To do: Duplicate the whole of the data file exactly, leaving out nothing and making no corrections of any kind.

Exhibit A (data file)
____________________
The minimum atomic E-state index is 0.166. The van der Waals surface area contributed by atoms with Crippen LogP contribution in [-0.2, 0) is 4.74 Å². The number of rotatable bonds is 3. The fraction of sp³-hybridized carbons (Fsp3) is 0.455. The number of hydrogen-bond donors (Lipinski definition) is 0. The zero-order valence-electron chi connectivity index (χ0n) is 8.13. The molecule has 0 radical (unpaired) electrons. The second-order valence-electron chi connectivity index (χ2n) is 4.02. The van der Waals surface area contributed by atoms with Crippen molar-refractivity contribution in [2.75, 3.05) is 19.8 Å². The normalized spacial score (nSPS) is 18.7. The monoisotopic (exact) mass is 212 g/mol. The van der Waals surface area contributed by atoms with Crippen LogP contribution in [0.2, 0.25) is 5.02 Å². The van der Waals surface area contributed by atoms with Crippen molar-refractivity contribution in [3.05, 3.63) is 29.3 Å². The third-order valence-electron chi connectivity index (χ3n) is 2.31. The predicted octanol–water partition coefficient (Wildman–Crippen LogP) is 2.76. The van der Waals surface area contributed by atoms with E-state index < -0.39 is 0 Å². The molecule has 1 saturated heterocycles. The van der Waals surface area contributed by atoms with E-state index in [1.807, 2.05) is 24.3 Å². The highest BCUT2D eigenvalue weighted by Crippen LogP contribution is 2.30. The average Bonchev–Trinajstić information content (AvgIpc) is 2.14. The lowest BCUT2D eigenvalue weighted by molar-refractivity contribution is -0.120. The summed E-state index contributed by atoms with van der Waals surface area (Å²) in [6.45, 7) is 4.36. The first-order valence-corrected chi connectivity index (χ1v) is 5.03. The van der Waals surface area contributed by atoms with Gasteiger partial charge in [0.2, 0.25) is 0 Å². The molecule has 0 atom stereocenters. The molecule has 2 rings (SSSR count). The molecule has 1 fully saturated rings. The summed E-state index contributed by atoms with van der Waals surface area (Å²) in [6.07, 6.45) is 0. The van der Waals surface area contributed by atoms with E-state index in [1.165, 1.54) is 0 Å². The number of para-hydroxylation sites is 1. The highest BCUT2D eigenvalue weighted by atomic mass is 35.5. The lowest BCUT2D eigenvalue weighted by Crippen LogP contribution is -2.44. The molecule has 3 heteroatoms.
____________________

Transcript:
The minimum atomic E-state index is 0.166. The van der Waals surface area contributed by atoms with Crippen LogP contribution in [-0.2, 0) is 4.74 Å². The number of rotatable bonds is 3. The fraction of sp³-hybridized carbons (Fsp3) is 0.455. The number of hydrogen-bond donors (Lipinski definition) is 0. The zero-order valence-electron chi connectivity index (χ0n) is 8.13. The molecule has 0 radical (unpaired) electrons. The second-order valence-electron chi connectivity index (χ2n) is 4.02. The van der Waals surface area contributed by atoms with Crippen molar-refractivity contribution in [2.75, 3.05) is 19.8 Å². The normalized spacial score (nSPS) is 18.7. The monoisotopic (exact) mass is 212 g/mol. The van der Waals surface area contributed by atoms with Crippen LogP contribution in [0.2, 0.25) is 5.02 Å². The van der Waals surface area contributed by atoms with Crippen molar-refractivity contribution in [3.05, 3.63) is 29.3 Å². The third-order valence-electron chi connectivity index (χ3n) is 2.31. The predicted octanol–water partition coefficient (Wildman–Crippen LogP) is 2.76. The van der Waals surface area contributed by atoms with E-state index < -0.39 is 0 Å². The molecule has 1 saturated heterocycles. The van der Waals surface area contributed by atoms with E-state index in [1.807, 2.05) is 24.3 Å². The highest BCUT2D eigenvalue weighted by Crippen LogP contribution is 2.30. The average Bonchev–Trinajstić information content (AvgIpc) is 2.14. The lowest BCUT2D eigenvalue weighted by molar-refractivity contribution is -0.120. The summed E-state index contributed by atoms with van der Waals surface area (Å²) in [6.45, 7) is 4.36. The first-order valence-corrected chi connectivity index (χ1v) is 5.03. The van der Waals surface area contributed by atoms with Gasteiger partial charge in [0.2, 0.25) is 0 Å². The molecule has 0 atom stereocenters. The molecule has 2 rings (SSSR count). The molecule has 1 fully saturated rings. The summed E-state index contributed by atoms with van der Waals surface area (Å²) in [6.07, 6.45) is 0. The van der Waals surface area contributed by atoms with E-state index in [1.165, 1.54) is 0 Å². The number of para-hydroxylation sites is 1. The highest BCUT2D eigenvalue weighted by atomic mass is 35.5. The lowest BCUT2D eigenvalue weighted by Crippen LogP contribution is -2.44. The molecule has 3 heteroatoms.